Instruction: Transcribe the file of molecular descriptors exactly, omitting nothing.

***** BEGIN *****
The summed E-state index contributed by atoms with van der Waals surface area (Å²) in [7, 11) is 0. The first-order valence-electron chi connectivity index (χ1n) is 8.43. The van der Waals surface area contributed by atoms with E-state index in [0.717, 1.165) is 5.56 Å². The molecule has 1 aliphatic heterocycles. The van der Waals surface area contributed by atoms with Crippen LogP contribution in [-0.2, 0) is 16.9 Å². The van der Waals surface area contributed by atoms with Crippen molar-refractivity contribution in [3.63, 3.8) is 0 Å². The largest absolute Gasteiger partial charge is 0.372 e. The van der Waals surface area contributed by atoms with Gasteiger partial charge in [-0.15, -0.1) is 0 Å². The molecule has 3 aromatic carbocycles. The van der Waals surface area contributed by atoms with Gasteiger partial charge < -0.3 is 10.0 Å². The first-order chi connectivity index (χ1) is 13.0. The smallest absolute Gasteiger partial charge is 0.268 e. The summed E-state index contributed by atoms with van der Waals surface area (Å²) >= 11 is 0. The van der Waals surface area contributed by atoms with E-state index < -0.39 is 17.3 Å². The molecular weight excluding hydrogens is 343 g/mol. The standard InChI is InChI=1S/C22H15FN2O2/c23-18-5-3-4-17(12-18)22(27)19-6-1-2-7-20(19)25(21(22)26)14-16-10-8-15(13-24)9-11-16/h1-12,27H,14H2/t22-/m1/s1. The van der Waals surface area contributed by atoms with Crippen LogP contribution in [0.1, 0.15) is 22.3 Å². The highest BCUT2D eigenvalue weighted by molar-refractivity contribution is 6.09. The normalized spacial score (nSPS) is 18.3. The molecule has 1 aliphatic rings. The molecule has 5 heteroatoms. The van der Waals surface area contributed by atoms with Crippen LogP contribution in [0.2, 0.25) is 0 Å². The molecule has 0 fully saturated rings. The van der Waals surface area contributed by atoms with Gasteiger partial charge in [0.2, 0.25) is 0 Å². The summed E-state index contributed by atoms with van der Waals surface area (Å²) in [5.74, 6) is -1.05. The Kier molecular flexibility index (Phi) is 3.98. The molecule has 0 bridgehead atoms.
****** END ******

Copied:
The summed E-state index contributed by atoms with van der Waals surface area (Å²) in [7, 11) is 0. The first-order valence-electron chi connectivity index (χ1n) is 8.43. The van der Waals surface area contributed by atoms with E-state index in [0.717, 1.165) is 5.56 Å². The molecule has 1 aliphatic heterocycles. The van der Waals surface area contributed by atoms with Crippen LogP contribution in [-0.2, 0) is 16.9 Å². The van der Waals surface area contributed by atoms with Crippen molar-refractivity contribution in [3.63, 3.8) is 0 Å². The largest absolute Gasteiger partial charge is 0.372 e. The van der Waals surface area contributed by atoms with Gasteiger partial charge in [-0.15, -0.1) is 0 Å². The molecule has 3 aromatic carbocycles. The van der Waals surface area contributed by atoms with Gasteiger partial charge < -0.3 is 10.0 Å². The first-order chi connectivity index (χ1) is 13.0. The smallest absolute Gasteiger partial charge is 0.268 e. The summed E-state index contributed by atoms with van der Waals surface area (Å²) >= 11 is 0. The van der Waals surface area contributed by atoms with E-state index < -0.39 is 17.3 Å². The molecular weight excluding hydrogens is 343 g/mol. The standard InChI is InChI=1S/C22H15FN2O2/c23-18-5-3-4-17(12-18)22(27)19-6-1-2-7-20(19)25(21(22)26)14-16-10-8-15(13-24)9-11-16/h1-12,27H,14H2/t22-/m1/s1. The van der Waals surface area contributed by atoms with Crippen LogP contribution in [0.1, 0.15) is 22.3 Å². The highest BCUT2D eigenvalue weighted by molar-refractivity contribution is 6.09. The normalized spacial score (nSPS) is 18.3. The molecule has 1 aliphatic rings. The molecule has 5 heteroatoms. The van der Waals surface area contributed by atoms with Crippen LogP contribution in [0.2, 0.25) is 0 Å². The molecule has 0 fully saturated rings. The van der Waals surface area contributed by atoms with Gasteiger partial charge in [0.2, 0.25) is 0 Å². The summed E-state index contributed by atoms with van der Waals surface area (Å²) in [5.74, 6) is -1.05. The Kier molecular flexibility index (Phi) is 3.98. The molecule has 0 bridgehead atoms.